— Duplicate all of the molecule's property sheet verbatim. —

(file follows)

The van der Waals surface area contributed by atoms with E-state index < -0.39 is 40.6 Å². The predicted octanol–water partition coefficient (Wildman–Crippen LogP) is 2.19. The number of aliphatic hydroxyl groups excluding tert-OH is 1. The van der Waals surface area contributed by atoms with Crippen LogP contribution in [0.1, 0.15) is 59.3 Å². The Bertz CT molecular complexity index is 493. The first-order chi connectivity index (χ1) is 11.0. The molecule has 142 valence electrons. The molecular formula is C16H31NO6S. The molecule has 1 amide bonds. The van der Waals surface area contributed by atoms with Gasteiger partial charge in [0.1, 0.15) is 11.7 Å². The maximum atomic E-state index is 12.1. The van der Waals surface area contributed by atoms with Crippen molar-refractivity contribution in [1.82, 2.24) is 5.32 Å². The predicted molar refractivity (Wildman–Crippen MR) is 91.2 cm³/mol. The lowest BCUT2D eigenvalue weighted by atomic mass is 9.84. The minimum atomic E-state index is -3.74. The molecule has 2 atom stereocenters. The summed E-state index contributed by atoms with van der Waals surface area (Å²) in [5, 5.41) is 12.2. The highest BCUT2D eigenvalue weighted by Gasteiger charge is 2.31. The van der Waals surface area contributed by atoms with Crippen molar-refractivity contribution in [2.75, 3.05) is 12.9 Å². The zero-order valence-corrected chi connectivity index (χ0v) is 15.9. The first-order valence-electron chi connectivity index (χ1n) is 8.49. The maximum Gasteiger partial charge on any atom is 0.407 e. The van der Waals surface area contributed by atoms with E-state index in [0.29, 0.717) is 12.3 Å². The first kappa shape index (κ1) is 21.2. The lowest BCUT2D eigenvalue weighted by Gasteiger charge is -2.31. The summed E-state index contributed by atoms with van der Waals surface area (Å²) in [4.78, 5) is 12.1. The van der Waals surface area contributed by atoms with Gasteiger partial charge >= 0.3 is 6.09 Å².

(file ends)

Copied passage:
The van der Waals surface area contributed by atoms with E-state index < -0.39 is 40.6 Å². The predicted octanol–water partition coefficient (Wildman–Crippen LogP) is 2.19. The number of aliphatic hydroxyl groups excluding tert-OH is 1. The van der Waals surface area contributed by atoms with Crippen LogP contribution in [0.1, 0.15) is 59.3 Å². The Bertz CT molecular complexity index is 493. The first-order chi connectivity index (χ1) is 11.0. The molecule has 142 valence electrons. The molecular formula is C16H31NO6S. The molecule has 1 amide bonds. The van der Waals surface area contributed by atoms with Gasteiger partial charge in [0.1, 0.15) is 11.7 Å². The maximum atomic E-state index is 12.1. The van der Waals surface area contributed by atoms with Crippen molar-refractivity contribution in [1.82, 2.24) is 5.32 Å². The predicted molar refractivity (Wildman–Crippen MR) is 91.2 cm³/mol. The lowest BCUT2D eigenvalue weighted by atomic mass is 9.84. The minimum atomic E-state index is -3.74. The molecule has 2 atom stereocenters. The summed E-state index contributed by atoms with van der Waals surface area (Å²) in [5, 5.41) is 12.2. The highest BCUT2D eigenvalue weighted by Gasteiger charge is 2.31. The van der Waals surface area contributed by atoms with Crippen molar-refractivity contribution in [2.75, 3.05) is 12.9 Å². The zero-order valence-corrected chi connectivity index (χ0v) is 15.9. The first-order valence-electron chi connectivity index (χ1n) is 8.49. The maximum Gasteiger partial charge on any atom is 0.407 e. The van der Waals surface area contributed by atoms with E-state index in [0.29, 0.717) is 12.3 Å². The first kappa shape index (κ1) is 21.2. The lowest BCUT2D eigenvalue weighted by Gasteiger charge is -2.31. The summed E-state index contributed by atoms with van der Waals surface area (Å²) in [4.78, 5) is 12.1. The van der Waals surface area contributed by atoms with Gasteiger partial charge >= 0.3 is 6.09 Å².